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Every autumn, many of Silicon Valley’s most distinguished technologists and venture capitalists (and some of the less distinguished) decamp to a carefully chosen European venue, a different one each year, there to rub shoulders for a few days with their peers from France, Germany, Japan, the UK and elsewhere.

This is the Etre conference, now in its 15th year or thereabouts. Run by the same group that publishes the technology business magazine Red Herring, it is idiosyncratic to a degree unheard of in today’s diminished world of high technology jamborees.

It breaks most of the rules in the conference manual but remains broadly successful and richly enjoyable. Why this should be so is a puzzle. Some suggest it provides an opportunity for the Valley’s aristocracy to hob-nob on neutral territory: others, that it is impossible to spend a few days away from the office in Rome, Versailles, Barcelona or Berlin without feeling rejuvenated.

This year it was Athens, still sparkling after its Olympic odyssey. Over the years, successive Etres have formed a baseline for the significant thematic changes in the industry: the arrival of the personal computer and the rise of packaged software; the domestic PC and the growth of the internet; the telecommunications explosion, the emergence of open source software and now wireless systems and applications.

The sessions and product demonstrations in Athens, however, suggest that at present we are experiencing an interregnum, a period of consolidation in the information technology business when no “big new thing” is on the horizon. Consider, for example, the following three developments that were on show in Athens.

First, Sling Media. This US-based company has developed a television set-top box, decorously called the “Slingbox,” which connects to the internet allowing the consumer to watch the live video stream from his or her television over a broadband link on a personal computer anywhere in the world.

Sling software makes it possible for the consumer to control the television remotely. Versions for the Apple Macintosh, and certain smart mobile phones and personal digital assistants will be available shortly. Why? You could well ask.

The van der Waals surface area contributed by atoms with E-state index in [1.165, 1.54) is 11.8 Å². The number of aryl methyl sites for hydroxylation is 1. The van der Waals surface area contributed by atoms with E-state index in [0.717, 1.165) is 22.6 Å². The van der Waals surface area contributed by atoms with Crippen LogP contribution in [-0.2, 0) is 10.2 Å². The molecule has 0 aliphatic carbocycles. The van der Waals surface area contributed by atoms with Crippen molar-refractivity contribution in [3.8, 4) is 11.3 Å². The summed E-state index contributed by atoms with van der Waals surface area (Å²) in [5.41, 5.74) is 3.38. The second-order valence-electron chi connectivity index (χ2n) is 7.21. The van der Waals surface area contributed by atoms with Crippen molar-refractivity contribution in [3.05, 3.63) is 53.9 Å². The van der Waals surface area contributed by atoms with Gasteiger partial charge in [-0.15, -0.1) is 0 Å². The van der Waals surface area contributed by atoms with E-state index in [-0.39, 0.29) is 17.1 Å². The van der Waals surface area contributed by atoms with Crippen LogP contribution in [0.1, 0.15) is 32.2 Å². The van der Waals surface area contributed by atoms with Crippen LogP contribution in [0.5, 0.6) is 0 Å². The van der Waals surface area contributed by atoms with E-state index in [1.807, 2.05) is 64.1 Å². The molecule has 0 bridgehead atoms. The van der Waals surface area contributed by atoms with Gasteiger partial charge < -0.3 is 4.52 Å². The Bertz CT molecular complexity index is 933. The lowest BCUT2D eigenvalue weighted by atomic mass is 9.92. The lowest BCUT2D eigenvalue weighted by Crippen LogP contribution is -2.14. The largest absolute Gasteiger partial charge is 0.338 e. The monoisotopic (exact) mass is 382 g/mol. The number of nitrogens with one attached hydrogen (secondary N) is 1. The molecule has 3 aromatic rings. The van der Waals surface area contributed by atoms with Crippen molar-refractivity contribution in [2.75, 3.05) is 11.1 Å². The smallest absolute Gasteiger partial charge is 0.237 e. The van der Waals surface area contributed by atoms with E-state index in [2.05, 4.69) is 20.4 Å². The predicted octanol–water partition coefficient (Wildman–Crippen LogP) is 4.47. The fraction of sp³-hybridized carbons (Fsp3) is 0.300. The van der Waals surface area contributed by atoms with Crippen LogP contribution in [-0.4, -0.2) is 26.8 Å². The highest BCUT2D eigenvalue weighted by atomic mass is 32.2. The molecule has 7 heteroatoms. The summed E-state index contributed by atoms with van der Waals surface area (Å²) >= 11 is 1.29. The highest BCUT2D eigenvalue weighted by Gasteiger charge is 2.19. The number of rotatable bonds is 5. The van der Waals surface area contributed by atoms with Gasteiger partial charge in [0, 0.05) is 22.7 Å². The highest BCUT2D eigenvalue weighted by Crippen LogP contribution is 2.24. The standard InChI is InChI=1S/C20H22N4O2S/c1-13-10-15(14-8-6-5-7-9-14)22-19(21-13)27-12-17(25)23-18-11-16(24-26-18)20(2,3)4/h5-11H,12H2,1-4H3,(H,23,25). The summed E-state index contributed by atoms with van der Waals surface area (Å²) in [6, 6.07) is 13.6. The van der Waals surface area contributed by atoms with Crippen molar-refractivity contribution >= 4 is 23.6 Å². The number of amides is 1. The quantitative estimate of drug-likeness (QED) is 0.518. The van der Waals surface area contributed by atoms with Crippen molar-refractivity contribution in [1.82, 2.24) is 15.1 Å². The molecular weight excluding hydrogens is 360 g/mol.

Second, Allisblue, a Belgian-based company that has developed a technology enabling a subscriber to retrieve information of all kinds by sending an SMS message to the company. It essentially links SMS to e-mail. Allisblue has agreements with a number of consumer products and media companies including Endemol, the Netherlands company behind the “Big Brother” phenomenon. The subscriber texts a code word to Allisblue which contacts, say, Endemol, which, in turn, e-mails the subscriber the Big Brother e-magazine. Some will like this prospect.

Finally, Oz Communications of Montreal, Canada: it has developed software that makes it possible to send and receive emails on mobile phone handsets just as if they were PCs. Oz’s software is already embedded in millions of mobile phones around the world.

The breakthrough here is that this service is aimed at ordinary consumers rather than the business email market. As the company claims: “This is a new trend in the wireless industry. For the first time, the ordinary consumer can stay connected via email.”

The connection between these three examples is that in each case the innovation is aimed at the consumer rather than the purely business user.

According to the Gartner Group, the research consultancy, a new trend is on the horizon: the practice of introducing new technologies into consumer markets prior to industrial markets. “As a result,” Gartner says, “the majority of new technologies enterprises adopt for their information systems between 2007 and 2012 will have roots in consumer applications.”

If Gartner is right, there are important implications for other sectors – the semiconductor industry, for example, will see demand driven by these applications over the next few years.

The Slingbox has an obvious industrial function: to provide tired road warriors with free entertainment in their hotel rooms.

But it is easy to see the implications for security of a device that can send quality video images over the internet to anywhere in the world.

And while Allisblue’s technology today serves the not-too-serious purpose of e-mailing entertainment magazines, it could provide a new way of acquiring business information without going through the call centre.

These developments, however clever and appealing though they are, represent pieces in the IT jigsaw rather than a whole new board game.

The development of the IT industry has been driven by innovations that came in from left field rather than in linear fashion.

It may take an Etre or two more before we can clearly see what is to be or not to be.

Copyright The Financial Times Limited 2017. All rights reserved.
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